Imperial Chemical Industries Ltd v Merit Merrell Technology (liability)
Citation:  EWHC 1763 (TCC)
This case concerned the quality of welds performed by MMT at a paint manufacturing facility for ICI in Northumberland under a contract based on NEC3 terms. A split trial of liability and quantum was ordered and these proceedings concerned the question of liability. The initial contract was for approximately £1.9m. However, the works were expanded considerably and by the time the Claim Form had been issued ICI had paid MMT £20.9m. The relationship between the parties deteriorated considerably. This was mainly because of ICI’s insistence that MMT had contracted to provide radiography testing, a position that Fraser J described as “wholly unarguable”.
Fraser J was critical of the approach taken to the project by ICI, holding that the reason for ordering MMT from the site was nothing to do with the quality of the welds but rather a “commercial route” chosen to avoid having to pay MMT any more money. He held that there were no proper grounds for alleging repudiatory breach and this was used as a way of removing MMT from the site. The judge held that although ICI had a contractual right to terminate, they had not properly exercised it in this case. They were therefore themselves in repudiatory breach of contract which was accepted by MMT.
As this was a split trial, the judge had to consider the status of overpayments made to MMT, assuming they could be shown at the quantum trial, and whether such overpayments could be recovered by ICI. Fraser J held that such overpayments could, in principle, be recovered. He considered that the accrued rights which ICI had under the contract included the right to recover overpayments made to MMT during the course of the contract.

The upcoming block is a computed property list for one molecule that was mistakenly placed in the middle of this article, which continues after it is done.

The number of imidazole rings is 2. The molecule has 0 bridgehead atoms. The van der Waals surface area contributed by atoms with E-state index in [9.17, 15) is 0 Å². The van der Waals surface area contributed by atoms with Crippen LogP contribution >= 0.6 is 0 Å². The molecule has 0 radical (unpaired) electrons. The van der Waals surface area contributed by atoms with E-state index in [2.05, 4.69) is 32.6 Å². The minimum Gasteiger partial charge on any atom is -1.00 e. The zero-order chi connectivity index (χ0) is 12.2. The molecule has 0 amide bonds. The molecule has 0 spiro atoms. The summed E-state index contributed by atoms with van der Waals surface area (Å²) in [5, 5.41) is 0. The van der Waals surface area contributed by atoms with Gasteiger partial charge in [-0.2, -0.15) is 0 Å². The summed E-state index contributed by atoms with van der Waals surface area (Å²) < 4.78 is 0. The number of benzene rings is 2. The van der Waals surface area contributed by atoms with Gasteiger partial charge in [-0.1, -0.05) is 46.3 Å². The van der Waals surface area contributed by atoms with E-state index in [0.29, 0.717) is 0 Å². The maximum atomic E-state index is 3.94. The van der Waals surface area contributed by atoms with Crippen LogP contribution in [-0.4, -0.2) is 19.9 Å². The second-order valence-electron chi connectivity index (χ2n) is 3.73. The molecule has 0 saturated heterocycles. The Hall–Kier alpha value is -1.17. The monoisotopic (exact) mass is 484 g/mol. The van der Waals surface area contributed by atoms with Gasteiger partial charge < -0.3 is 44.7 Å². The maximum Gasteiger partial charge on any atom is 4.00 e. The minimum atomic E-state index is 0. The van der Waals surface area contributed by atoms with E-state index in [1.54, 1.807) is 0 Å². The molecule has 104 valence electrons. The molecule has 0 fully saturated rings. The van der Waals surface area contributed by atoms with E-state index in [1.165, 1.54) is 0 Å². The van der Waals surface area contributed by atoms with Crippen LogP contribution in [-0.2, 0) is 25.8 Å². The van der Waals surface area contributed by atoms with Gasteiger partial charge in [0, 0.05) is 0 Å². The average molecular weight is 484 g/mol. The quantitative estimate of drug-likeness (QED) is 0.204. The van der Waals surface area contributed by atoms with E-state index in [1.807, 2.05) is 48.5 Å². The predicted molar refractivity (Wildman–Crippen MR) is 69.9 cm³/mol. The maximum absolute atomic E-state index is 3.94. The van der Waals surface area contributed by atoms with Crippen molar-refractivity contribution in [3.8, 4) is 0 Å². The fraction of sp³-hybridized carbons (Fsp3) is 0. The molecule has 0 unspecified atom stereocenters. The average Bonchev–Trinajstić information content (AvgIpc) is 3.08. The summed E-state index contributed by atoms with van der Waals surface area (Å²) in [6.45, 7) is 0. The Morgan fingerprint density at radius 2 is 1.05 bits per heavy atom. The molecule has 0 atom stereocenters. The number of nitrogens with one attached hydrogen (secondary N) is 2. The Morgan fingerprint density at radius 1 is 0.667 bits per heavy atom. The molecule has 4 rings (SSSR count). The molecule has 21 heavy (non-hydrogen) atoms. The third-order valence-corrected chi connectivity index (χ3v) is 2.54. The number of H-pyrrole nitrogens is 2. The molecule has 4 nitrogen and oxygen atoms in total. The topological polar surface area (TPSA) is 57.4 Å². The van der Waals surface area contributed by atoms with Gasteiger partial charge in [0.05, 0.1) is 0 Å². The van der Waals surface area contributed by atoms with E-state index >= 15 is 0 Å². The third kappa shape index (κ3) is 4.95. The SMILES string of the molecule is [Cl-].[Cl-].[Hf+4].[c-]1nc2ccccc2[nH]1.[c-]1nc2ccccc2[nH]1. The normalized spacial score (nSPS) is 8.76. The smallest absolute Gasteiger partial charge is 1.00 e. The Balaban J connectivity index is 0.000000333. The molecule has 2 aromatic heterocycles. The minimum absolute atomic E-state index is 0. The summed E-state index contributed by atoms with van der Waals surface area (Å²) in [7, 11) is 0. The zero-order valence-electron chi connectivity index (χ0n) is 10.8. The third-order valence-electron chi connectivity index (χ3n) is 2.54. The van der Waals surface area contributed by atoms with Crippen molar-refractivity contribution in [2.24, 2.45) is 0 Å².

Fraser J held that an interim valuation under Clause 50 did not constitute the final valuation of the work. The Project Manager was entitled to recover any overpayment in the next interim payment. He held that the payment provisions of the NEC3 contract were not designed to work in such a way that an Employer had no accrued right to recover overpayments until the next interim payment date. ICI therefore had a right to recover any overpayments paid following interim applications, notwithstanding the fact that the contract had been terminated.
Fraser J also held that while ICI were not entitled to recover any sums to complete the work, it would be inappropriate for MMT to be paid in full given that some of the welds were defective. This is an issue that will be considered in a future trial to deal with quantum. Furthermore, Jacobs J held that there was no factual basis for the allegation that MMT had wrongfully removed project documentation from the plant.
Justin Mort QC acted for the Defendant.